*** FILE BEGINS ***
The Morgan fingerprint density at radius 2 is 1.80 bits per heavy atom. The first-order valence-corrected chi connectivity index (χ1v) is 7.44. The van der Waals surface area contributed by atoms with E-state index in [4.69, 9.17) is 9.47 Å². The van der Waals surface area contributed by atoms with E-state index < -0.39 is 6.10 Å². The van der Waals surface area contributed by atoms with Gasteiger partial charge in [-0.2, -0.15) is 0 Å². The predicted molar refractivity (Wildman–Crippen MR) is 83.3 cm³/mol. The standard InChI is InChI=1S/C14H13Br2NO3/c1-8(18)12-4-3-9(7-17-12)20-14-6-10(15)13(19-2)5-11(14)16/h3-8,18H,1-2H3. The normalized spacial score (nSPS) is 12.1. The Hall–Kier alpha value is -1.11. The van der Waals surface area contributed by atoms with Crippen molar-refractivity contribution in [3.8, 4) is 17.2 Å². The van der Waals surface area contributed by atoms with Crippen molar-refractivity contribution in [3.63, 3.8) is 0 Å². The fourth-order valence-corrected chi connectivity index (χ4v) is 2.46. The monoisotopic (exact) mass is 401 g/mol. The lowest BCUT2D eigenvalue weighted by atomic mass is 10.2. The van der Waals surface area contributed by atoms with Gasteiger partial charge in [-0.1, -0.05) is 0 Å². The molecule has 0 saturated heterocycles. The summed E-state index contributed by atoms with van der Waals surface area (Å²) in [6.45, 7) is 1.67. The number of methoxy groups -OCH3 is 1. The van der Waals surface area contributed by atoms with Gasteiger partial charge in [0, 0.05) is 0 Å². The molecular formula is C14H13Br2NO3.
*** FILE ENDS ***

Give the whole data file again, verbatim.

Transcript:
The Morgan fingerprint density at radius 2 is 1.80 bits per heavy atom. The first-order valence-corrected chi connectivity index (χ1v) is 7.44. The van der Waals surface area contributed by atoms with E-state index in [4.69, 9.17) is 9.47 Å². The van der Waals surface area contributed by atoms with E-state index < -0.39 is 6.10 Å². The van der Waals surface area contributed by atoms with Gasteiger partial charge in [-0.2, -0.15) is 0 Å². The predicted molar refractivity (Wildman–Crippen MR) is 83.3 cm³/mol. The standard InChI is InChI=1S/C14H13Br2NO3/c1-8(18)12-4-3-9(7-17-12)20-14-6-10(15)13(19-2)5-11(14)16/h3-8,18H,1-2H3. The normalized spacial score (nSPS) is 12.1. The Hall–Kier alpha value is -1.11. The van der Waals surface area contributed by atoms with Crippen molar-refractivity contribution in [3.8, 4) is 17.2 Å². The van der Waals surface area contributed by atoms with Crippen molar-refractivity contribution in [3.63, 3.8) is 0 Å². The fourth-order valence-corrected chi connectivity index (χ4v) is 2.46. The monoisotopic (exact) mass is 401 g/mol. The lowest BCUT2D eigenvalue weighted by atomic mass is 10.2. The van der Waals surface area contributed by atoms with Gasteiger partial charge in [-0.1, -0.05) is 0 Å². The molecule has 0 saturated heterocycles. The summed E-state index contributed by atoms with van der Waals surface area (Å²) in [6.45, 7) is 1.67. The number of methoxy groups -OCH3 is 1. The van der Waals surface area contributed by atoms with Gasteiger partial charge in [0, 0.05) is 0 Å². The molecular formula is C14H13Br2NO3.